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Prosecutors 'shrinking from challenges and letting down rape victims', new Victims Commissioner says

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The incoming Victims Commissioner has accused prosecutors of “shrinking from challenges” and letting down rape victims.

Dame Vera Baird, who will take up her post next month, called for action after The Independent revealed one woman’s “shocking” ordeal.

Bonny Turner told police she was raped by a man while she slept, but he was not prosecuted even after she handed over Facebook messages where he appeared to “confess” to the crime.

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Ms Turner said she was left feeling “very insecure and unsafe”, adding: “In my view rape has become decriminalised. If a confession isn’t enough to even get to court there’s no hope for anyone else.”

Dame Vera, currently Northumbria’s police and crime commissioner, said Ms Turner was one of a “worrying large cohort of very vulnerable victims whose interests don’t appear to be supported by the criminal justice system”.

She said that even where prosecutors uncover evidence that may be used by defence lawyers to undermine a case, or know that juries could believe rape myths, it should “not be the end of a case”.

“The Crown Prosecution Service (CPS) have to see what’s coming and deal with it,” Dame Vera told The Independent.

“They’re in a position to understand how juries work, how cases work. Their role is to prosecute – not to give up. 

“They need to rise to the challenge and see these things as challenges to overcome and not as barriers they shrink from touching, letting down massive numbers of complainants.” 

Dame Vera said that when she takes her post, she will be “seeing what changes can be made”.

Some MPs and campaigners have called for juries to be abolished in rape cases, after research suggested that beliefs in rape myths could be preventing convictions.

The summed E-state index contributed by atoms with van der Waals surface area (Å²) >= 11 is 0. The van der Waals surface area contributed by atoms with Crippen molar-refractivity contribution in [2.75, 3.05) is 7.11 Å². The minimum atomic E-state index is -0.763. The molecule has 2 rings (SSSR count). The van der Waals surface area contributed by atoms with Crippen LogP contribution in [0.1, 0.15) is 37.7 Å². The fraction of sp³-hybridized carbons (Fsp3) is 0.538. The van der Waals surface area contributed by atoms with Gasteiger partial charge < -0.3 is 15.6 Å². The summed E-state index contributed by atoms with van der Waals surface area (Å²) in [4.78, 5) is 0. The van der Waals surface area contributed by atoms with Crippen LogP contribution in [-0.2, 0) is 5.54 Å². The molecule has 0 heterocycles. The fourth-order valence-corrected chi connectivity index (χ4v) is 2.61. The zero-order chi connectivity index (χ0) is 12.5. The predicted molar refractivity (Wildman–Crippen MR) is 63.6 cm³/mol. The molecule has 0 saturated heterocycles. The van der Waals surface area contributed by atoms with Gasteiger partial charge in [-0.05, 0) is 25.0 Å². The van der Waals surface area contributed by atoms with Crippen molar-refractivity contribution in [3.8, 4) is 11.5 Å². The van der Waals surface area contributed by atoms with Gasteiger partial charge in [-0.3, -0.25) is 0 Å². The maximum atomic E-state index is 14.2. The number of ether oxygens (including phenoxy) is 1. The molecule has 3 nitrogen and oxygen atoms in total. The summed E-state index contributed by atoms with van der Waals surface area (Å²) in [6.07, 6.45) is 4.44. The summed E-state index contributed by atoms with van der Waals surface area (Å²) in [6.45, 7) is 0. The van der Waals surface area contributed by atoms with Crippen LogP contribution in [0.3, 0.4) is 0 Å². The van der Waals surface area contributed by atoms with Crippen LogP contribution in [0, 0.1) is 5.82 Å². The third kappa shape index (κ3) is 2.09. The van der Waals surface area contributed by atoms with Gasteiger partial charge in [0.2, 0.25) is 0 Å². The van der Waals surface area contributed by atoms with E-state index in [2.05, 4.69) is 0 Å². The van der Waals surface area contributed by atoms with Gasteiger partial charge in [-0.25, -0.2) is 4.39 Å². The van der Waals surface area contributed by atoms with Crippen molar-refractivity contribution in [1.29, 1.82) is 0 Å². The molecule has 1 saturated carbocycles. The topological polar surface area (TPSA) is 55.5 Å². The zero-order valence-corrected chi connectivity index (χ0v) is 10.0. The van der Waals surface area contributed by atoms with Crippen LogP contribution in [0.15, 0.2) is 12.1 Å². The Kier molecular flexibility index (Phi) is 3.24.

Only 1.7 per cent of rapes reported to police are being prosecuted in England and Wales, and the rate has been falling amid rows over demands for victims’ phones and personal records.

In 2017-18 the number of alleged rapists prosecuted fell by 23 per cent to 2,822. 

Bonny Turner waived her right to anonymity to speak out about her ordeal (Frantzesco Kangaris)

But an alleged change seeing prosecutors only take cases with strong evidence to court meant that the conviction rate rose to 58 per cent.

Police and prosecutors have rolled out new forms asking for victims’ mobile phones – and warn that refusal may mean a case cannot proceed.

The CPS argues that “reasonable lines of enquiry” must be probed to give defendants a fair trial and prevent the disclosure failings that saw a string of cases collapse in 2017.

But Dame Vera warned that the download of all messages, photos, social media and other information from mobile phones was turning up “irrelevant and prejudicial” information.

“It’s more likely you’ll produce something that can undermine a case than support it,” she added.

“A defence lawyer can make an enormous amount out of something quite small. It’s easy meat.”

Dame Vera is among the victims’ advocates calling for the new consent form to be scrapped and rewritten, amid a fresh consultation.

Baroness Chakrabarti, Labour’s shadow attorney general, said the document was “misleading, discouraging and quite possibly unlawful”.

She told The Independent that both collapsing rape cases and the demands for victims’ mobile phones were “ultimately down to the ideology and practice of austerity that has strained all our public services to breaking point for the last decade”. 

“Snowstorms of disclosure are no good to anyone without the resources to sift through them and all the forms in the world are no substitute for the support and representation to which both complainants and suspects are entitled,” the peer added.

A spokesperson for the CPS said it would always seek to prosecute reported rapes but had to abide by a code stating that there must be a “realistic prospect of conviction”.

“Rape is one of the most complex and challenging offences to prosecute and we recognise that our decisions have a profound impact on those involved,” she added.

“There is no policy of asking prosecutors to judge a case based on how they predict a jury might decide. The test for a jury is whether they can be sure ‘beyond reasonable doubt’ and the test we apply – for all crime types – is not the same.

“We understand that the falling charge rates for rape is a cause of concern. However, it is not indicative of a change of approach or lack of commitment to prosecute.”

The independent


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